Theater Plus: John Freedman presents a stimulating critique of Russian theatre with regular reviews of stage performances.

New Yorker Brings Yekaterinburg Play to Moscow

By John Freedman

Nicole Kontolefa is a New Yorker born and bred. One might say, however, that at least part of her heart lies in Moscow. She was a resident of Moscow for four years while she studied at the Moscow Art Theater School and she is a member of the Art Theater's Studio Six, which is based in New York.

You may recall my writing about Kontolefa last fall when she produced, directed and acted in a one-woman show called "I Am Me." The piece was performed in Prospect Park in Brooklyn, where she led a group of spectators on something of a wild goose chase in search of a few simple, but important, human truths.

On Saturday Muscovites had the opportunity to witness a completely different version of the play, performed at the ZIL Culture House as part of the New Plays project of the Golden Mask Festival. Instead of meeting spectators on the steps of Brooklyn's Central Library and then taking them on a journey through the paths and lawns of Prospect Park, in Moscow Kontolefa met up with her spectators at ZIL's coatrack and, rather like the Pied Piper, drew them along after her as she transformed corridors, stairwells, a small stage, the outdoors and a working library into her own, constantly changing performance space.

I had the pleasure on Friday of seeing Kontolefa perform the first and only run-through she had a chance to conduct before the two shows she played on Saturday. Dancing as she teased and cajoled her audience, she used spectators as partners — one man becoming a solider sent off to war, one woman becoming a book she read late into the night.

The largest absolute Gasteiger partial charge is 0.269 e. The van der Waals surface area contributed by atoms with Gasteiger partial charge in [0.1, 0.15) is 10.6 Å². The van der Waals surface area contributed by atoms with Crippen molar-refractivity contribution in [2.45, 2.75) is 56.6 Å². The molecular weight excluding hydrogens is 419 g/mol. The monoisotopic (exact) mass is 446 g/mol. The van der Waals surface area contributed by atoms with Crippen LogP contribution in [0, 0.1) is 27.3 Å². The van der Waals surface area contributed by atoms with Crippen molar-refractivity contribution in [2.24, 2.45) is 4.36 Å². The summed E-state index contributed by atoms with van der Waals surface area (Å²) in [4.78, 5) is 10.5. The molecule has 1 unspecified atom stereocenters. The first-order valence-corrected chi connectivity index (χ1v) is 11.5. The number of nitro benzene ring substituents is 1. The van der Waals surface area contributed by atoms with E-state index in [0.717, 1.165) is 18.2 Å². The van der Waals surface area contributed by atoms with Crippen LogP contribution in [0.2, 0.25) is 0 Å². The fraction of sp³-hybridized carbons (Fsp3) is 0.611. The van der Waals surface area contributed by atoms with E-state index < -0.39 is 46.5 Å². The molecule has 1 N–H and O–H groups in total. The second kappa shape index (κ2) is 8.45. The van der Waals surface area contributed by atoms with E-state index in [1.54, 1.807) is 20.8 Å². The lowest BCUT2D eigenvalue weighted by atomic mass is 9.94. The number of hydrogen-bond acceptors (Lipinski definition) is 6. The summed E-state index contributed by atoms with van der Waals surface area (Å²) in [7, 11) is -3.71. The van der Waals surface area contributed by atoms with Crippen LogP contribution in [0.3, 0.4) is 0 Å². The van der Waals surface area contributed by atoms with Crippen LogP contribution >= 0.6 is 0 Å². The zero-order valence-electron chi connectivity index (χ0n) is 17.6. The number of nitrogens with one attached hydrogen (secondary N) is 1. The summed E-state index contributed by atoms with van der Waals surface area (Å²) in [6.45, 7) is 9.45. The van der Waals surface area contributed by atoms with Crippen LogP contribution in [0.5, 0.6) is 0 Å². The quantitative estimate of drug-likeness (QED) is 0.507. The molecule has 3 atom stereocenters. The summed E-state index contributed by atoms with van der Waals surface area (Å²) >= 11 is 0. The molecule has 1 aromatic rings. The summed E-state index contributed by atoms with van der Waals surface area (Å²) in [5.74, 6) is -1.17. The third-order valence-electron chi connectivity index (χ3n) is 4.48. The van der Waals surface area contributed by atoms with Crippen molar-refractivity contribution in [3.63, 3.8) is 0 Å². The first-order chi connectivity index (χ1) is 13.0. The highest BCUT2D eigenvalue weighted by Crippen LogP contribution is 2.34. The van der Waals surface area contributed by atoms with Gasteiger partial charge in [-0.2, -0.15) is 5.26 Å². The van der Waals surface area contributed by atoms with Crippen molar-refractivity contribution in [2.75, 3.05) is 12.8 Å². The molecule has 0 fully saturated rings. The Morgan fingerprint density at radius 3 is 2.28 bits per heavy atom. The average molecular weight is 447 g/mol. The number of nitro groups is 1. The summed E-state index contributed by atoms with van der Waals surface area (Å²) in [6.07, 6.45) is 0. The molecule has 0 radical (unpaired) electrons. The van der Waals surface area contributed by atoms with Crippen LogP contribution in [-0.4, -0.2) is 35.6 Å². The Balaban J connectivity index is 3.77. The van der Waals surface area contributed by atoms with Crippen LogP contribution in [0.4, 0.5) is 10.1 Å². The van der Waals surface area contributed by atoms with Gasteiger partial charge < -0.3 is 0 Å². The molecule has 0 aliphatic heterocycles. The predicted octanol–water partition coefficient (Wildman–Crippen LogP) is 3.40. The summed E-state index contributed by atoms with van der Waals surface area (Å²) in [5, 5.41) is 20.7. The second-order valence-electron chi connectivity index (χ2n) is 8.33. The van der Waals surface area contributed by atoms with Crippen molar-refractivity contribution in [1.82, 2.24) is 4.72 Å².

"I Am Me" is a kind of low-octane "road movie," if you will. As Kontolefa told me in a conversation after the Friday run-through, "it's a monologue about a walk." It is the inner story of a young woman interacting deeply with whatever the world brings her — a library book, food, walls, strangers in a city bus.

When Kontolefa was still planning to produce the play, the author wrote her, "The play is about loneliness and how you have to cherish every moment, and how we are, at the same time, this tiny, insignificant thing and a huge universe... Our little soul is its own universe."

It took years for Kontolefa to actually stage the play. She first came across a copy in English translation on the internet in 2006 and it interested her immediately, as "when you meet a person that feels like an old friend."

But, as she told me, her training as a member of an ensemble kept leading her away from attempting to perform a one-woman show. She was, she said, afraid of it because "it's a one-person show and I thought that meant I had to stand on a stage and talk at people. That sounded scary and quite possibly boring."

Another event, however, prompted her to overcome her reticence. Chichkanova, not yet 30, committed suicide in Yekaterinburg in late 2012, and Kontolefa found herself battling the confused and confusing emotions that such an act forces upon all.

She had "complex feelings" when she learned of the death. She admits even to feeling "self-pity" for losing the opportunity to work on the piece with the author. However, even though she never makes New Year resolutions, she resolved to do the play in 2013. "Nine months later I was performing it in Brooklyn," she states.

To keep the record open: The translation of "I Am Me" that Kontolefa discovered on the internet was mine.

Click on the image above to watch a video of my talk with Kontolefa.

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Author's Bio
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John Freedman has been the theater critic of The Moscow Times since its inception in 1992. His work at the paper, as well as his books, translations and writings for other publications on four continents have made him a leading international authority on Russian theater. For more information, visit his website.

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